Obviously, you’re not going to get rich in a day or two, unless you’ve already got barrels of money to play with.

But that’s okay, because most places where you can organise a CFD coin toss will let you toss that coin to your heart’s content, leveraged harder than a burglar with a crowbar – but just be aware that if you’re making leveraged CFD bets, you won’t even have the underlying value of the asset to offset the losses you incur.

I want to say this again, because this bit is not a joke – a 100x leveraged $1,000 Forex CFD that moves the wrong way will cost you everything you can throw at it each time it ticks against you, until you run out of money to pay each margin call and your broker liquidates the who shebang and you lose a ton of money.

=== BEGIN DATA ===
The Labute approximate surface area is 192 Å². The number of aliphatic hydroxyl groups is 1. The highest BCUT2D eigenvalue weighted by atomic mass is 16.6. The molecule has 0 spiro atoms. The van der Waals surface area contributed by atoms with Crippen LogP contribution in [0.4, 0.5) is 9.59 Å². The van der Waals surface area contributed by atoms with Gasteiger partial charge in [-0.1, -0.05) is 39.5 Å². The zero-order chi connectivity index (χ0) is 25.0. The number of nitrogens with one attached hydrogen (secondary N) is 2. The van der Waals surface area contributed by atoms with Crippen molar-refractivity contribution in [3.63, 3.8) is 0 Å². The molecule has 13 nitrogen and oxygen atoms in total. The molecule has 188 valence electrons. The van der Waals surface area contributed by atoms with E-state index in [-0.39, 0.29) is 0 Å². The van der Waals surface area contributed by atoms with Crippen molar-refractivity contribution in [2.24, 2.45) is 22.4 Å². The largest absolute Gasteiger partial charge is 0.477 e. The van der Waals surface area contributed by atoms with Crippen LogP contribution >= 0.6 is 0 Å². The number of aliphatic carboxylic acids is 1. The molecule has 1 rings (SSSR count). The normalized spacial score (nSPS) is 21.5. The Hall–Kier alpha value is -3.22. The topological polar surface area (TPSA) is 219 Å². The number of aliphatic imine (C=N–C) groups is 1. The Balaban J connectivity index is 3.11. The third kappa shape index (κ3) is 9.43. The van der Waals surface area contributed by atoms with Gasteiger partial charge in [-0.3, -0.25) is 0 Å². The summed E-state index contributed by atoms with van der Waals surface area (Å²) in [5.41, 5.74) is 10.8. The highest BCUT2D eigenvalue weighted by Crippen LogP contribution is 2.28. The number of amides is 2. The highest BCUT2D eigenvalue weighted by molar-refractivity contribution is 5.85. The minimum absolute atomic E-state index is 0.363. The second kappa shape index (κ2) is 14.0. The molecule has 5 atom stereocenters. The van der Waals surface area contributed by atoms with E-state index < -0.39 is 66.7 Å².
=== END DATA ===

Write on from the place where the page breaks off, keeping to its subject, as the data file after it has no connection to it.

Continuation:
It’s safe to say, then, that by any reasonable measure, CFDs are so egregiously and aggressively loaded with risk that the lawsuit I mentioned at the top of this piece has come to pass.

Law firm, Piper Alderman, and the world’s largest legal finance firm, Omni Bridgeway, have commenced a class action against UK-based IG Markets on behalf of roughly 20,000 Australians who have lost staggering sums of money on these things

The legal beagles say that IG Markets “failed to adequately assess investors’ objectives, financial situations and inadequately disclosed the risks of CFDs”, all the way up to the point when ASIC grabbed the handbrake to protect inexperienced investors a couple of years ago – a move prompted when it came to light that 72% of the retail investors punting on CFDs lost their money.

So, on that happy note, remember to invest with your head and not over it, and as always, Invest Responsibly.